Condition report on request katalogisierung@kettererkunst.de
Lot Details
Oil on canvas.121 x 148 cm.
The work is shown in the artist's photo album I (photo 171). [CH].

• Spectacular rediscovery: hidden in a German private collection for 80 years.
• Whereabouts and colors hitherto unknown: The work was only documented by the artist's black-and-white photographs.
• Three photos show the painting in Kirchner's house "In den Lärchen" in Davos.
• Shortly after its creation, it was part of the seminal "Brücke" exhibition at Kunstsalon Fritz Gurlitt in Berlin (1912), the first and ultimately only "Brücke" group show in Berlin.
• Exceptionally large painting from the "Brücke" heyday.
• Iconic painting of a key subject in Kirchner's oeuvre: dance, circus and cabaret.
• As a pictorial account of a nightlife scene at a time of social upheaval, "Tanz im Varieté" embodies the essence of life in the modern city just as much as the famous Berlin street scenes that Kirchner created as of 1913.
The work is documented in the Ernst Ludwig Kirchner Archive, Wichtrach/Bern. Export of the work from Germany will be possible. We are grateful to Dr. Tessa Rosebrock, Kunstmuseum Basel, for her kind expert advice. We are grateful to the heirs of Max Glaeser for the kind support in conducting the research.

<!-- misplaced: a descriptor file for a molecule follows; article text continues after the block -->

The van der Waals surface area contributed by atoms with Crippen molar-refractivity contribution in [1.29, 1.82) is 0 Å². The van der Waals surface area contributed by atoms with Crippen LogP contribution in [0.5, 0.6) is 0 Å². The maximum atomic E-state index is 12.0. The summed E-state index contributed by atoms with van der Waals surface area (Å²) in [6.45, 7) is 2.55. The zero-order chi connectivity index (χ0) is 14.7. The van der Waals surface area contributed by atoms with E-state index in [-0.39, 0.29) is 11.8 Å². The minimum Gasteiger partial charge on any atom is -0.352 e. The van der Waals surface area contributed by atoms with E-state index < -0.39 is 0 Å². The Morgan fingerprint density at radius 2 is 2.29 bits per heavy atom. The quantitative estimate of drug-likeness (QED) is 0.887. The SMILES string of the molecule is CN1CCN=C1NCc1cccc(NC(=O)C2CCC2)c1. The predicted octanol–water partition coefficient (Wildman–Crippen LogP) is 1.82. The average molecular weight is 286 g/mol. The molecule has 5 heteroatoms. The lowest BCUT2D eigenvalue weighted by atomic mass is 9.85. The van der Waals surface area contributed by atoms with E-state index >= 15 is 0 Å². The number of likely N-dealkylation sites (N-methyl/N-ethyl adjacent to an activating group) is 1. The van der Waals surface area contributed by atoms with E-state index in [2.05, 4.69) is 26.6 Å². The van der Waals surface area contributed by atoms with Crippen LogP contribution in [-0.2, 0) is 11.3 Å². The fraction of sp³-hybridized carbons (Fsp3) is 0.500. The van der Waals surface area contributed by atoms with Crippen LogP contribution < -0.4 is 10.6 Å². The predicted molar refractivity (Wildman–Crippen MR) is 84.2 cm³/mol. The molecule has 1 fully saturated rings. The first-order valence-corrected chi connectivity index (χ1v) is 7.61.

LITERATURE: Donald E. Gordon, Ernst Ludwig Kirchner. Mit einem kritischen Katalog sämtlicher Gemälde, Munich/Cambridge (Mass.) 1968, no. 196 (titled "Steptanz", illu. in black and white, p. 302). - - Karl Scheffler, Ernst Ludwig Kirchner, in: Kunst und Künstler. Illustrierte Monatsschrift für bildende Kunst und Kunstgewerbe, no. XVIII/5, issue 5, 1920, p. 219 (illustrated in black and white, p. 219). Annemarie Dube-Heynig, Ernst Ludwig Kirchner. Postkarten und Briefe an Erich Heckel im Altonaer Museum in Hamburg, Cologne 1984, p. 252 (with the title “Steptanz”, illu. in b/w). Johanna Brade, Die Zirkus- und Variétébilder der "Brücke (1905-1913): Zwischen Bildexperiment und Gesellschaftskritik. Zu Themenwahl und Motivgestaltung (PhD thesis), Berlin 1993, cat. no. 75. Roland Scotti (ed.), Ernst Ludwig Kirchner. Das fotografische Werk, Wabern/Bern 2005, p. 118. Lothar Grisebach (ed.), Ernst Ludwig Kirchners Davoser Tagebuch, Ostfildern 1997, p. 339 (photograph). Hans Delfs (ed.), Ernst Ludwig Kirchner. Der Gesamte Briefwechsel ("Die absolute Wahrheit, so wie ich sie fühle"), Zürich 2010, no. 1193 and 1440 (mismatched). Thorsten Sadowsky (ed.), ex. cat. Ernst Ludwig Kirchner. Der Künstler als Fotograf, Kirchner Museum Davos, November 22, 2015 - May 1, 2016, pp. 44, 66, 76, 82 and 150 (photographs). Thorsten Sadowsky (edg.), Louis de Marsalle. Visite à Davos, Heidelberg 2018 (illustrated in black and white, p. 11, no. 2). Thorsten Sadowsky, 'Und der Bauchtanz ging den ganzen Vormittag'. Ernst Ludwig Kirchners Davoser Tänze, in: KirchnerHAUS Aschaffenburg / Brigitte Schad (ed.), ex. cat. Kirchners Kosmos: Der Tanz, KirchnerHAUS Aschaffenburg, Munich 2018, p. 41 (titled "Stepptanz", illustrated in black and white, p. 42, no. 4). ARCHIVE MATERIAL: Künzig, Dr. Brunner, Dr. Koehler Attorneys at Law, Mannheim (administration of the Glaeser estate): Offer of paintings from the Max Glaeser Collection, 1931, Archive of the Kunstmuseum Basel, shelfmark F 001.024.010.000: “Varietészene”. Galerie Buck, Mannheim: Offer of paintings by Arnold Böcklin, Lovis Corinth, Anselm Feuerbach, Ernst Ludwig Kirchner, Hans von Marées, Edvard Munch, Heinrich von Zügel, Max Glaeser Collection, 1932, Archive of the Kunstmuseum Basel, shelfmark F 001.025.002.000: “Variete” (sic). Düsseldorf Municipal Archives, inventory: 0-1-4 Düsseldorf Municipal Administration from 1933-2000 (old: inventory IV), offers and purchases, sign 3769.0000, fol. 175-177. Estate of Donald E. Gordon, University of Pittsburgh, Gordon Papers, Series 1, Subseries 1, Box 1, Folder 197.